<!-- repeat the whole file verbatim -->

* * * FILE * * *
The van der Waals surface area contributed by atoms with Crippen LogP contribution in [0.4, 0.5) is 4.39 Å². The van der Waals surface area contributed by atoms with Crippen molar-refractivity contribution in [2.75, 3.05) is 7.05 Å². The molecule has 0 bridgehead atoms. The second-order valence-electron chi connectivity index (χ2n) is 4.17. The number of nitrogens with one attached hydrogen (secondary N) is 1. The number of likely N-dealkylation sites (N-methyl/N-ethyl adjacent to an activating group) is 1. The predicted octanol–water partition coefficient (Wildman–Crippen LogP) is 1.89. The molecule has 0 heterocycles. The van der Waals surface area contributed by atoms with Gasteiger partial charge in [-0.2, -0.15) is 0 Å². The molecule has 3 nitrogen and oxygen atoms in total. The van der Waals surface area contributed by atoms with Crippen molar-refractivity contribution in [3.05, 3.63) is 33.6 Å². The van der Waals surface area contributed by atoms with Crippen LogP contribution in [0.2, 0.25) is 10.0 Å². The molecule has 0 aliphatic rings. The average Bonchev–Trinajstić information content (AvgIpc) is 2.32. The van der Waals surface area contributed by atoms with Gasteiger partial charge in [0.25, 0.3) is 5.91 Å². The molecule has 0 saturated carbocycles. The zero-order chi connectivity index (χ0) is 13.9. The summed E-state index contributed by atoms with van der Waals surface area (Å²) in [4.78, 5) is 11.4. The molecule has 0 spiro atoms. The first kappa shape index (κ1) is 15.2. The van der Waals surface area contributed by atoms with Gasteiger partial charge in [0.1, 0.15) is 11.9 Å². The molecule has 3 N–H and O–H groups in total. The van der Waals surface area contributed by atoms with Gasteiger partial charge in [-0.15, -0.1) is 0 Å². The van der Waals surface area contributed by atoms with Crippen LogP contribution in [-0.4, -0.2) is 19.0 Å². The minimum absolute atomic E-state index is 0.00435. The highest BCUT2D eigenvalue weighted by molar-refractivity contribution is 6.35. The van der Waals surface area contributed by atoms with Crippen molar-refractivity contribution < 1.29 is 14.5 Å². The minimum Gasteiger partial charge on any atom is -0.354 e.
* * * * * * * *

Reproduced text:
The van der Waals surface area contributed by atoms with Crippen LogP contribution in [0.4, 0.5) is 4.39 Å². The van der Waals surface area contributed by atoms with Crippen molar-refractivity contribution in [2.75, 3.05) is 7.05 Å². The molecule has 0 bridgehead atoms. The second-order valence-electron chi connectivity index (χ2n) is 4.17. The number of nitrogens with one attached hydrogen (secondary N) is 1. The number of likely N-dealkylation sites (N-methyl/N-ethyl adjacent to an activating group) is 1. The predicted octanol–water partition coefficient (Wildman–Crippen LogP) is 1.89. The molecule has 0 heterocycles. The van der Waals surface area contributed by atoms with Gasteiger partial charge in [-0.2, -0.15) is 0 Å². The molecule has 3 nitrogen and oxygen atoms in total. The van der Waals surface area contributed by atoms with Crippen molar-refractivity contribution in [3.05, 3.63) is 33.6 Å². The van der Waals surface area contributed by atoms with Crippen LogP contribution in [0.2, 0.25) is 10.0 Å². The molecule has 0 aliphatic rings. The average Bonchev–Trinajstić information content (AvgIpc) is 2.32. The van der Waals surface area contributed by atoms with Gasteiger partial charge in [0.25, 0.3) is 5.91 Å². The molecule has 0 saturated carbocycles. The zero-order chi connectivity index (χ0) is 13.9. The summed E-state index contributed by atoms with van der Waals surface area (Å²) in [4.78, 5) is 11.4. The molecule has 0 spiro atoms. The first kappa shape index (κ1) is 15.2. The van der Waals surface area contributed by atoms with Gasteiger partial charge in [0.1, 0.15) is 11.9 Å². The molecule has 3 N–H and O–H groups in total. The van der Waals surface area contributed by atoms with Gasteiger partial charge in [-0.15, -0.1) is 0 Å². The van der Waals surface area contributed by atoms with Crippen LogP contribution in [-0.4, -0.2) is 19.0 Å². The minimum absolute atomic E-state index is 0.00435. The highest BCUT2D eigenvalue weighted by molar-refractivity contribution is 6.35. The van der Waals surface area contributed by atoms with Crippen molar-refractivity contribution < 1.29 is 14.5 Å². The minimum Gasteiger partial charge on any atom is -0.354 e.